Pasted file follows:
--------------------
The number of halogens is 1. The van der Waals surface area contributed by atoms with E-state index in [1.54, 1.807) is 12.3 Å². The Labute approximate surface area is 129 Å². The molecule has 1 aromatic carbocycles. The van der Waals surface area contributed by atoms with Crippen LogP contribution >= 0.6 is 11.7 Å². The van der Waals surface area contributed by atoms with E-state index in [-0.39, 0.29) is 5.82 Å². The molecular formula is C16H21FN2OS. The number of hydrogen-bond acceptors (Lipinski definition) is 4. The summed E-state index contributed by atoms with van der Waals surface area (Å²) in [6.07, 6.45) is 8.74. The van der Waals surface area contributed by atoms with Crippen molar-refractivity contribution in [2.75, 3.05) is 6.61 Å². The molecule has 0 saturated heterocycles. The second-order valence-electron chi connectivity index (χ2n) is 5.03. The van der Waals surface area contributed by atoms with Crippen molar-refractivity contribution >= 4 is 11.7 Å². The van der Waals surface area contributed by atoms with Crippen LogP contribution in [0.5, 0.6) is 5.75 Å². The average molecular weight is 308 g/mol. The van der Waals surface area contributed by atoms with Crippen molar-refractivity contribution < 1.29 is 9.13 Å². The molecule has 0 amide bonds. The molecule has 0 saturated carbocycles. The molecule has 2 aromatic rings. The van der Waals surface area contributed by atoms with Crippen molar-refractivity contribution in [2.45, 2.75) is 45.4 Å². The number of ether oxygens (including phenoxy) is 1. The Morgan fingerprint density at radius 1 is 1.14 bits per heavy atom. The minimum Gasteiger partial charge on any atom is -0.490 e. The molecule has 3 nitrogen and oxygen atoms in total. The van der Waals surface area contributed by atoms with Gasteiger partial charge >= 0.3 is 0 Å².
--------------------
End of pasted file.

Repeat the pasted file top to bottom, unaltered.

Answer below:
The number of halogens is 1. The van der Waals surface area contributed by atoms with E-state index in [1.54, 1.807) is 12.3 Å². The Labute approximate surface area is 129 Å². The molecule has 1 aromatic carbocycles. The van der Waals surface area contributed by atoms with Crippen LogP contribution >= 0.6 is 11.7 Å². The van der Waals surface area contributed by atoms with E-state index in [-0.39, 0.29) is 5.82 Å². The molecular formula is C16H21FN2OS. The number of hydrogen-bond acceptors (Lipinski definition) is 4. The summed E-state index contributed by atoms with van der Waals surface area (Å²) in [6.07, 6.45) is 8.74. The van der Waals surface area contributed by atoms with Crippen molar-refractivity contribution in [2.75, 3.05) is 6.61 Å². The molecule has 0 saturated heterocycles. The second-order valence-electron chi connectivity index (χ2n) is 5.03. The van der Waals surface area contributed by atoms with Crippen molar-refractivity contribution >= 4 is 11.7 Å². The van der Waals surface area contributed by atoms with Crippen LogP contribution in [0.5, 0.6) is 5.75 Å². The average molecular weight is 308 g/mol. The van der Waals surface area contributed by atoms with Crippen molar-refractivity contribution < 1.29 is 9.13 Å². The molecule has 0 amide bonds. The molecule has 0 saturated carbocycles. The molecule has 2 aromatic rings. The van der Waals surface area contributed by atoms with Crippen molar-refractivity contribution in [2.45, 2.75) is 45.4 Å². The number of ether oxygens (including phenoxy) is 1. The Morgan fingerprint density at radius 1 is 1.14 bits per heavy atom. The minimum Gasteiger partial charge on any atom is -0.490 e. The molecule has 3 nitrogen and oxygen atoms in total. The van der Waals surface area contributed by atoms with Gasteiger partial charge >= 0.3 is 0 Å².